Hockey Card Sets
Browse our database of hockey card sets which features set checklists, product highlights, reviews and hockey card price comparisons.
- 1910-1919 Hockey Cards
- 1920-1929 Hockey Cards
- 1930-1939 Hockey Cards
- 1940-1949 Hockey Cards
- 1950-1959 Hockey Cards
- 1960-1969 Hockey Cards
- 1970-1979 Hockey Cards
- 1980-1989 Hockey Cards
- 1990-1999 Hockey Cards
- 2000-2007 Hockey Cards
- 2008-2009 Hockey Cards
- 2009-2010 Hockey Cards
- 2010-2011 Hockey Cards
- 2011-2012 Hockey Cards
- 2012-2013 Hockey Cards
- 2013-2014 Hockey Cards
- 2014-2015 Hockey Cards
Picking up where the previous year’s set left off, 1940-41 O-Pee-Chee V301-2 includes 50 players. The over-sized cards are highlighted by a sepia design. Several stars are on the checklist, including Milt Schmidt.
1986-87 Topps Hockey features a clean design with bright white borders. Although the Patrick Roy rookie is by far the key card, other first-year standouts include John Vanbiesbrouk and Wendel Clark.
1961-62 Parkhurst Hockey has a 51-card checklist that focuses solely on the Montreal Canadiens, Toronto Maple Leafs and Detroit Red Wings. Dave Keon is the only significant rookie in the colorful set.
Led by the Bobby Hull rookie card, 1958-59 Topps Hockey is one the company’s most memorable sets. The 66-card checklist also includes rookies of Eddie Shack and Ken Wharram.
1968-69 O-Pee-Chee Hockey marked the first time the Canadian company offered its own set to Canadians. Key rookies include Bernie Parent and Gary Unger.
The first major set of hockey cards, 1910 C56 Hockey predates that NHL. Key players include Newsy LaLonde, Cyclone Taylor and Art Ross.
1912-13 C57 Hockey is the final major hockey set of the tobacco era. Believed to have been produced by Imperial Tobacco, key cards include Georges Vezina and Cyclone Taylor.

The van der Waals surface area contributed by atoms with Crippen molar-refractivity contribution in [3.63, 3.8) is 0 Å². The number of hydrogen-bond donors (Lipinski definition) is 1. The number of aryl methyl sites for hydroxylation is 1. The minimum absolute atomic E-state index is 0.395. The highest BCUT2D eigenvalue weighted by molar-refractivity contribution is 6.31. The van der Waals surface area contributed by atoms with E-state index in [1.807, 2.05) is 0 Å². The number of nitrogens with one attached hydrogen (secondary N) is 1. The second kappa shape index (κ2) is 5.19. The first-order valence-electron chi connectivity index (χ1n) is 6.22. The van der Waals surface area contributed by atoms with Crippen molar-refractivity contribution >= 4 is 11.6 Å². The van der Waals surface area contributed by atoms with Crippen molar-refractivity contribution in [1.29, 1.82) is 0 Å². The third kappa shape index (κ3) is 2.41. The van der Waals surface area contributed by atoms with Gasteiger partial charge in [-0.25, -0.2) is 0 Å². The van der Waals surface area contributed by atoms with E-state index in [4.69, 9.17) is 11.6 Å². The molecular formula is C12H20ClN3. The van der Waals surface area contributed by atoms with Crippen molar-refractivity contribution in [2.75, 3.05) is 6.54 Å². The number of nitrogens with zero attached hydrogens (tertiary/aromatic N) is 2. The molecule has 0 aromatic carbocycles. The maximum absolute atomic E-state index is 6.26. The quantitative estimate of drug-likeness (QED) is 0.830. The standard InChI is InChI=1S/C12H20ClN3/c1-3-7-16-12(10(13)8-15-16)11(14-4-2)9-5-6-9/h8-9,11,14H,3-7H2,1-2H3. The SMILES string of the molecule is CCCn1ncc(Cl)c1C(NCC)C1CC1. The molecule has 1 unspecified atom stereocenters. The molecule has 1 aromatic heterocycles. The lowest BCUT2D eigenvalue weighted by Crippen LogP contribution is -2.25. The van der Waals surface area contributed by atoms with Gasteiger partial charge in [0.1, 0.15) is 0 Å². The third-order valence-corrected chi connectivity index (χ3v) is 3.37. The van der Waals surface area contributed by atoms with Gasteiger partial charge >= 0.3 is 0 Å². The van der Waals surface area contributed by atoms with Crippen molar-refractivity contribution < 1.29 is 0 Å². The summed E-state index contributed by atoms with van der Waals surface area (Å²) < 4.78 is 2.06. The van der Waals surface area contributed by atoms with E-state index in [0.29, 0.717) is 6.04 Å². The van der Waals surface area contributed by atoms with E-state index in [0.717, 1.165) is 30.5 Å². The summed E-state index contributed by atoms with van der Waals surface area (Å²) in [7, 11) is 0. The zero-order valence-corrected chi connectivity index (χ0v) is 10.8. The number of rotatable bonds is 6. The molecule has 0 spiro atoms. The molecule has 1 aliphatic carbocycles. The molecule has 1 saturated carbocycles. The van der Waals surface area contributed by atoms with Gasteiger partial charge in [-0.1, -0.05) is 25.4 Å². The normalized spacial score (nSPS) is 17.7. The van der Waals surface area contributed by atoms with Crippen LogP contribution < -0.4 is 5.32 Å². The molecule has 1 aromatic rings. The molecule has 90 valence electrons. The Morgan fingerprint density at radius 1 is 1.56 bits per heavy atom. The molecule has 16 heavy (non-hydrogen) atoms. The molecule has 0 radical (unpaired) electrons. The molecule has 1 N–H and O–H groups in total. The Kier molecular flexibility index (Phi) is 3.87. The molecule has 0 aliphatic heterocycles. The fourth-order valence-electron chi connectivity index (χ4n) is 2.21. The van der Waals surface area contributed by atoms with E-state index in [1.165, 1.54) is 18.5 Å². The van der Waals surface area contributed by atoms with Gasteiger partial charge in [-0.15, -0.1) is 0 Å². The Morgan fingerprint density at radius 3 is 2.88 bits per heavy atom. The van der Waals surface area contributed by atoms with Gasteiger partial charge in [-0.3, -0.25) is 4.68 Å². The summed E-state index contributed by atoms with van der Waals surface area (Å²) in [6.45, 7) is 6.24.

Although not as desirable as its O-Pee-Chee cousin, 1985-86 Topps Hockey still carries a fair bit of clout thanks to the Mario Lemieux rookie. Other rookies include Kirk Muller and Kelly Hrudey.
2011-12 Panini Prime Hockey is a new super high-end set that comes with four hits per box including a numbered Rookie Quad Auto, a multi-memorabilia card and an autograph. New innovations include hockey sweater lace cards and game-used helmet decal cards.
1923 V128-1 Paulin’s Candy Hockey features players from the Western Canada Hockey League. Key cards include George Hainsworth and Newsy LaLonde.
1933-34 O-Pee-Chee V304A Hockey is the first of five early hockey sets from the iconic Canadian company. Key cards include Howie Morenz, Charlie Conacher and Eddie Shore.
Home to the Stan Mikita rookie card, 1960-61 Topps Hockey also includes several retired legends. Players from the Rangers, Bruins and Blackhawks are included in the set.
1976-77 O-Pee-Chee Hockey is highlighted by a 396-card checklist. Bryan Trottier is the key rookie card. The set is also notable for several quirks and subset cards.
1939-40 O-Pee-Chee V301-1 Hockey is a set of 5×7 premiums. The 100-card checklist includes such stars as Eddie Shore, Turk Broda and Sid Abe. The set is also notable for being one of the first impacted by WWII.
1962-63 Parkhurst Hockey features cards from three teams. The set uses two distinct designs. Key cards include Gordie Howe and Jacques Plante.
1975-76 O-Pee-Chee WHA Hockey is the company’s second set of the short-lived league. Key rookie cards include Richard Brodeur and Mark Howe.
1960-61 Parkhurst Hockey saw the Detroit Red Wings join the Maple Leafs and Canadiens on the checklist. Key cards include Gordie Howe, Terry Sawchuk, John McKenzie and the final card from Maurice Richard’s playing career.
1937-38 O-Pee-Chee V304E Hockey was the last hockey card set of the decade from the company. The 48-card checklist includes Toe Blake, Aurel Joliat, Turk Broda and Charlie Conacher.
Focusing exclusively on the Toronto Maple Leafs and Montreal Canadiens, 1957-58 Parkhurst Hockey includes rookie cards of Frank Mahovlich and Henri Richard.
1936-37 O-Pee-Chee V304D Hockey continues a checklist that started three sets earlier. The 36-card set is distinct for its die-cut design that allowed cards to stand up.